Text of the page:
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Firefighters battle blaze in US forest

Firefighters battle blaze in US forest

A wildfire northeast of Los Angeles fouled the air breathed by millions of Southern Californians on Wednesday, but the flames were burning away from suburbs on the foothills of the San Gabriel Mountains and no homes had been lost.
Stoked by the arrival of high temperatures and extremely dry air after weeks of unusually mild summer weather, the 750-acre (300-hectare) fire in Angeles National Forest produced a pungent white haze that spread through the Los Angeles Basin and east into San Bernardino County.
"It's pretty bad, the smoke," said Natacha Cuvelier, a 20-year-old student at the University of Southern California in Los Angeles. "Once I stepped out of the door, I could smell it."
The air was considered unhealthy in many areas and regional officials urged people to avoid strenuous activities, indoor or out.
Schools were advised to suspend physical education and sports, said Dr. Jonathan Fielding, Los Angeles County's director of public health.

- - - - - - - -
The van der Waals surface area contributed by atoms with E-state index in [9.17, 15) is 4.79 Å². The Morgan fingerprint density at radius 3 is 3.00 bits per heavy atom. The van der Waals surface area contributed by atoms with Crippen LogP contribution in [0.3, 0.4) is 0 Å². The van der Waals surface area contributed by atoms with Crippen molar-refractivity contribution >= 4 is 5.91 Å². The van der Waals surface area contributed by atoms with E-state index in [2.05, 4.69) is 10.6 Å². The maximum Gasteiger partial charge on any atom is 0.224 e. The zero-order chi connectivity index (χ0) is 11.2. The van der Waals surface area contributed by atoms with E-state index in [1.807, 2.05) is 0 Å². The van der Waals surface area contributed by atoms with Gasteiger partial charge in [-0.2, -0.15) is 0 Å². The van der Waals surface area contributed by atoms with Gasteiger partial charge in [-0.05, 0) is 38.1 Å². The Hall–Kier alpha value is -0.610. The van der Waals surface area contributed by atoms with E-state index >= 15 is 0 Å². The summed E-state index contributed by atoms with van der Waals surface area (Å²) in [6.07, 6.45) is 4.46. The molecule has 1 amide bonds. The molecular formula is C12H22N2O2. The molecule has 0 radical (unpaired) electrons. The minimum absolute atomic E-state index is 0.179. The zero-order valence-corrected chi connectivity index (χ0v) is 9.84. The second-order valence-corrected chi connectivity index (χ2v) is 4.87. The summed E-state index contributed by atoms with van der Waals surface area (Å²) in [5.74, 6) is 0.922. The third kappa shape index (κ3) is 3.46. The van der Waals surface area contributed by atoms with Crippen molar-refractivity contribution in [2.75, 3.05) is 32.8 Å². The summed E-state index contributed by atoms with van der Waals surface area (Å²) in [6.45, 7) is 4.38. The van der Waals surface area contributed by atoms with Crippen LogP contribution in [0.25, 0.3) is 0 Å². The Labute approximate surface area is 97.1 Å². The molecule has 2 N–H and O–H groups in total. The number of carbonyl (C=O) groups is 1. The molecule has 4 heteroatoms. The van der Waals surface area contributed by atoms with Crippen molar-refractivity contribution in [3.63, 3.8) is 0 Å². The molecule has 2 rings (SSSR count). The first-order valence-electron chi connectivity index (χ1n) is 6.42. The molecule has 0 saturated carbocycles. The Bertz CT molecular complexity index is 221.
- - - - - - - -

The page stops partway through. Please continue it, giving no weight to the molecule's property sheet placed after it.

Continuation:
The fire, which erupted Tuesday near Morris Dam in San Gabriel Canyon, was 10 percent contained as temperatures headed up to triple digits, said forest dispatcher Chris Rush.
Aircraft dropped water and retardant as hundreds of firefighters struggled to contain flames that leapfrogged among steep, rocky ridges where the brush had not burned for at least 25 years.
No injuries were reported but a voluntary evacuation was in effect for a tiny community near the San Gabriel River.
Investigators believe the fire was caused by a person, but it was unclear whether it was accidental or deliberate, Rush said.
The Angeles National Forest sprawls across about 1,000 square miles (2,600 sq. kilometers) of chaparral, pine and fir in towering mountains and rugged canyons north and northeast of Los Angeles.


Updated : 2021-03-02 13:38 GMT+08:00